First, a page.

“It’s insane,” said Giants ace Kevin Gausman, who faced Ohtani the pitcher and hitter last month. “Pitchers are always in awe of pitchers — like, they’re in awe of (Jacob) deGrom. Then you got the hitters in awe of so and so. Right now, the hitters and pitchers are all in awe of Shohei. And I feel like crap the day after I pitch. I couldn’t imagine having to go through … he’s just a specimen.”
The physical toll it takes goes without saying. Playing in 87 of 89 games thus far, pitching in every 6th, hitting basically everyday, the body has to be running on fumes right?
But somehow Ohtani shows up the next day and just keeps going, continuing to leave everyone in awe.
It’s a physical and mental grind that probably goes unparalleled. Ohtani entered the break with a combined 626 head-to-head interactions already this season (plate appearances plus batters faced). That means twice the work in addition to twice the prep, which Ohtani called “the biggest challenge.” But is there something to Ohtani benefiting from doing both, particularly in the same game?
“I learned a lot about some sequences and a lot of how I attack hitters from standing in the box and looking at that perspective,” noted Cole, who started his career in the National League with the Pirates. “So I would venture to guess he’s probably learning aspects of his craft, both on the mound and in the batter’s box, and using them together to his advantage.”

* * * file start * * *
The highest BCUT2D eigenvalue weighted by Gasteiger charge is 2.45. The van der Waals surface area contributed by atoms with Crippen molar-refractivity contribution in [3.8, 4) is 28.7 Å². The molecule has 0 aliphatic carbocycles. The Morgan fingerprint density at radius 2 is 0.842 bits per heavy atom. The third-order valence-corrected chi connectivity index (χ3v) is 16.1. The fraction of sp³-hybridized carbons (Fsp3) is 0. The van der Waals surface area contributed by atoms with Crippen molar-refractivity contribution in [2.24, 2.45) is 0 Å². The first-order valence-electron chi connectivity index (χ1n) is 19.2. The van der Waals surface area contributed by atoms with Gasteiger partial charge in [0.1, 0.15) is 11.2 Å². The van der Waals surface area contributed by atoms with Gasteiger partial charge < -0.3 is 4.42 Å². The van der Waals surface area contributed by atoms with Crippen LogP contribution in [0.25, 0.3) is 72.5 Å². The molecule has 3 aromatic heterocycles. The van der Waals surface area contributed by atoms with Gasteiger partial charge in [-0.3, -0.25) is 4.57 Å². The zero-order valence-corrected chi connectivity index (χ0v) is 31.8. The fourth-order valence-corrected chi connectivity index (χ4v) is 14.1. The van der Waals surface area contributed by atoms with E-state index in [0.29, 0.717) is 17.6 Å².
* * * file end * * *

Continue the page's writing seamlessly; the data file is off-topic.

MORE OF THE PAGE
Ohtani is an obsessive player. It’s why he, as a rookie, carried around separate binders with different scouting reports as a hitter and pitcher to differentiate between the two.
Ohtani’s efforts are enough to inspire someone else to try to do the same, at the very least. Baseball sure hopes so. So the next time someone questions whether Ohtani has the opportunity to help revive the sport in a demographic that truly doesn’t care for the slow games and long term storyline of a 162 game schedule, dismiss them.